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    OCT B-Scans Pin Down Dx of PCV

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    To date, clinicians have had trouble distinguishing polypoidal choroidal vasculopathy (PCV) from age-related macular degeneration (AMD). But researchers at the Univer­sity of Hawaii have found that OCT B-scans can detect a characteristic structural feature of PCV.1

    Tell-tale sign. Gregg T. Kokame MD, MMM, at the University of Hawaii in Honolulu, and his coauthors conducted a retrospective study of case records on 112 eyes with AMD (106 patients). Sixty-nine of the eyes had been diagnosed with PCV using indocyanine green angiography (ICGA). Comparison to the patients’ pre- and post-treatment OCT B-scans showed that there was a characteristic sign of PCV: an inverted U-shaped elevation of the retinal pig­ment epithelium (RPE) that was usually located between the RPE and Bruch membrane. The location of this feature on OCT B-scans correlated to the sites of polypoidal lesions on ICGA.

    Critical timing. However, the U-shaped elevations were visible primar­ily before beginning treatment, Dr. Kokame said. “We showed that if you only looked at the after-treatment OCT B-scan, only a quarter of the eyes with PCV were diagnosed. But if you looked at the before-treatment B-scan, the correct diagnosis was reached in 56% of the known PCV cases,” he said.

    Critical Clue

    CRITICAL CLUE. PCV is characterized by subretinal neovascularization between the RPE and Bruch membrane, dilated polypoidal lesions, and a branching vascular network. In these images, an inverted U-shape elevation of the RPE on the OCT B-scan (right) corresponds to the polypoidal lesion on the ICG angiogram (left). The green arrow on the angiogram identifies the location of the image on the OCT B-scan.

    A cause of anti-VEGF resistance? PCV is a subtype of exudative AMD that predominates among Asian pop­ulations, although it occurs, to a lesser degree, in other ethnic groups. Aware­ness of the clinical importance of this subtype has risen in the last decade as researchers sought to explain why some AMD eyes were resistant to anti-VEGF therapy. It now is thought that unrec­ognized PCV might be a factor, Dr. Kokame said.

    Need to tailor treatment. According to a recent report from the EVEREST II clinical trial, PCV responds better to combined photodynamic therapy plus ranibizumab than it does to ranibizum­ab alone.2

    Consequently, it is important for ophthalmologists who treat AMD to be able to identify possible PCV cases ear­ly, even though the traditional technol­ogy for doing so often is not available in many clinical settings, Dr. Kokame said. “Usually to get the best diagnosis of PCV requires specialized equipment, such as ICGA with the scanning laser ophthalmoscope, plus the ability to read an ICG angiogram, which most practitioners don’t have access to,” he said. “But almost every practice in ophthalmology has access to OCT, and the B-scan is one thing that just about every ophthalmologist knows how to look at.”

    As ICGA is often not available, not ordered, or not comfortably read, OCT could help practices identify many patients who otherwise might not be considered for combination therapy, Dr. Kokame said. He added, “We want all ophthalmologists treating exudative macular degeneration to understand that polypoidal choroidal vasculopathy is the most important subtype of AMD.”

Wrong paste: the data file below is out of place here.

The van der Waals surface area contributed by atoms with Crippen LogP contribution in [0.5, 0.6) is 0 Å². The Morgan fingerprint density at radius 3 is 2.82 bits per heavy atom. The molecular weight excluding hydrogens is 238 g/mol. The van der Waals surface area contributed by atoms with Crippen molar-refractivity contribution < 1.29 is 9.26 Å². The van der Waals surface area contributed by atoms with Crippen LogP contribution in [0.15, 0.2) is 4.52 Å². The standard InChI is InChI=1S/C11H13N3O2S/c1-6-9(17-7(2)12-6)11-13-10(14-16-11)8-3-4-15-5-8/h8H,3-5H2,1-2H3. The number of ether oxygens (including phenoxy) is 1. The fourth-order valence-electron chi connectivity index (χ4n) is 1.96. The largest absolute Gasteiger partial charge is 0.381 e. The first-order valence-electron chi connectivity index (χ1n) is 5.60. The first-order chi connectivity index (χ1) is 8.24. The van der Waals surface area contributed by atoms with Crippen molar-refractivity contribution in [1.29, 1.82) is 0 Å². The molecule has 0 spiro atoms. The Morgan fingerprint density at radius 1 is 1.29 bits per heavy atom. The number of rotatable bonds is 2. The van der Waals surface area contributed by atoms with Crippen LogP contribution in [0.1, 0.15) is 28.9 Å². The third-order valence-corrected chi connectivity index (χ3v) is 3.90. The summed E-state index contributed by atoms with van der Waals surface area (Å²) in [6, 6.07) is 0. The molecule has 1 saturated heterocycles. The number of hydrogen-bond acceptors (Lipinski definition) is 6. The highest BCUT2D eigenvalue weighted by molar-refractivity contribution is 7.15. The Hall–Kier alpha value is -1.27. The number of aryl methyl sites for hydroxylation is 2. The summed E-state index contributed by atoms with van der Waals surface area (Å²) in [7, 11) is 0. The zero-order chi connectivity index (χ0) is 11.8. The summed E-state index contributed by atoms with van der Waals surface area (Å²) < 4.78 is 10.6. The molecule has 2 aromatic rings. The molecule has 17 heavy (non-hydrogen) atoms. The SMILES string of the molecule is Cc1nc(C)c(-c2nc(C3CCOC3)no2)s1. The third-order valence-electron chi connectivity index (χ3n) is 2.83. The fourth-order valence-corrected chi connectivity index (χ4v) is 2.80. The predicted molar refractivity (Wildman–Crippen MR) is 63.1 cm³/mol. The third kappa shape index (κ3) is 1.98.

Specifically, PCV “acts differently from typical exudative macular degeneration, with higher resistance to current medications; it might be susceptible to alternative therapy; and it is predictive of response to different medications,” Dr. Kokame said. “We want them to learn to diagnose PCV in the majority of cases with the equipment that they do have available, the OCT B-scan.”

    —Linda Roach


    1 Kokame GT et al. Ophthalmol Retina. Published online May 19, 2021.

    2 Lim TH et al. JAMA Ophthalmol. 2020;138(9):935-942.


    Relevant financial disclosures—Dr. Kokame: None.

    For full disclosures and the disclosure key, see below.

    Full Financial Disclosures

    Dr. Ensign Co-inventor on patent applications describing the su­ture technology; Robert H. Smith Family Foundation: S; Research to Prevent Blindness: S; National Institutes of Health: S; National Science Foundation: S.

    Dr. Hedges None.

    Dr. Kokame Allergan: C; Bayer: C,L; Bausch + Lomb: C,L; Carl Zeiss: C,L; Genentech: C,S; Novartis: S; Regeneron: C,L,S; Re­genxBio: S; Salutaris: S.

    Dr. Reddy Alimera: C; Clearside: C; Eyepoint: C; Heidelberg: C.

    Disclosure Category



    Consultant/Advisor C Consultant fee, paid advisory boards, or fees for attending a meeting.
    Employee E Employed by a commercial company.
    Speakers bureau L Lecture fees or honoraria, travel fees or reimbursements when speaking at the invitation of a commercial company.
    Equity owner O Equity ownership/stock options in publicly or privately traded firms, excluding mutual funds.
    Patents/Royalty P Patents and/or royalties for intellectual property.
    Grant support S Grant support or other financial support to the investigator from all sources, including research support from government agencies (e.g., NIH), foundations, device manufacturers, and/or pharmaceutical companies.


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